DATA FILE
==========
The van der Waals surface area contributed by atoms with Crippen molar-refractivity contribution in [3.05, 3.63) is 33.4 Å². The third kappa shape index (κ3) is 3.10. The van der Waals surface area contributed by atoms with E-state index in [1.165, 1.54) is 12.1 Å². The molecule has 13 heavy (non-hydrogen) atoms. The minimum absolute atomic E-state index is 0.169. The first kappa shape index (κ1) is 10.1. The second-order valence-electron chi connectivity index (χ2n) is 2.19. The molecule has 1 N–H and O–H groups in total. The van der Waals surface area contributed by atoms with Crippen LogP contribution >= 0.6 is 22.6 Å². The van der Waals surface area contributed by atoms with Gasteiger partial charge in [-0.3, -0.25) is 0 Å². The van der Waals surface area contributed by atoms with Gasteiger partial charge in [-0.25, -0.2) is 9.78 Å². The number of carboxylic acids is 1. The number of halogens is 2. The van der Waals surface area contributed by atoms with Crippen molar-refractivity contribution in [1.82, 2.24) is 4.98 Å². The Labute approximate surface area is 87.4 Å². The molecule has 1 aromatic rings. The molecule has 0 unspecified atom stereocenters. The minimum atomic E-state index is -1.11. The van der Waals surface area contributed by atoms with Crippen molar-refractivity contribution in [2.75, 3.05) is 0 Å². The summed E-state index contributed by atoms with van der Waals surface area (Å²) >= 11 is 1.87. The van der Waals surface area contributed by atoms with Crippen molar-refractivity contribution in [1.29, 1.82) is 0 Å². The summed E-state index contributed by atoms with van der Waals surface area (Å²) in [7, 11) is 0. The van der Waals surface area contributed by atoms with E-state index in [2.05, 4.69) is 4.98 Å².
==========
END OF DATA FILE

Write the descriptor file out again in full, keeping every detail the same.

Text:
The van der Waals surface area contributed by atoms with Crippen molar-refractivity contribution in [3.05, 3.63) is 33.4 Å². The third kappa shape index (κ3) is 3.10. The van der Waals surface area contributed by atoms with E-state index in [1.165, 1.54) is 12.1 Å². The molecule has 13 heavy (non-hydrogen) atoms. The minimum absolute atomic E-state index is 0.169. The first kappa shape index (κ1) is 10.1. The second-order valence-electron chi connectivity index (χ2n) is 2.19. The molecule has 1 N–H and O–H groups in total. The van der Waals surface area contributed by atoms with Crippen LogP contribution >= 0.6 is 22.6 Å². The van der Waals surface area contributed by atoms with Gasteiger partial charge in [-0.3, -0.25) is 0 Å². The van der Waals surface area contributed by atoms with Gasteiger partial charge in [-0.25, -0.2) is 9.78 Å². The number of carboxylic acids is 1. The number of halogens is 2. The van der Waals surface area contributed by atoms with Crippen molar-refractivity contribution in [1.82, 2.24) is 4.98 Å². The Labute approximate surface area is 87.4 Å². The molecule has 1 aromatic rings. The molecule has 0 unspecified atom stereocenters. The minimum atomic E-state index is -1.11. The van der Waals surface area contributed by atoms with Crippen molar-refractivity contribution in [2.75, 3.05) is 0 Å². The summed E-state index contributed by atoms with van der Waals surface area (Å²) >= 11 is 1.87. The van der Waals surface area contributed by atoms with Crippen molar-refractivity contribution in [1.29, 1.82) is 0 Å². The summed E-state index contributed by atoms with van der Waals surface area (Å²) in [7, 11) is 0. The van der Waals surface area contributed by atoms with E-state index in [2.05, 4.69) is 4.98 Å².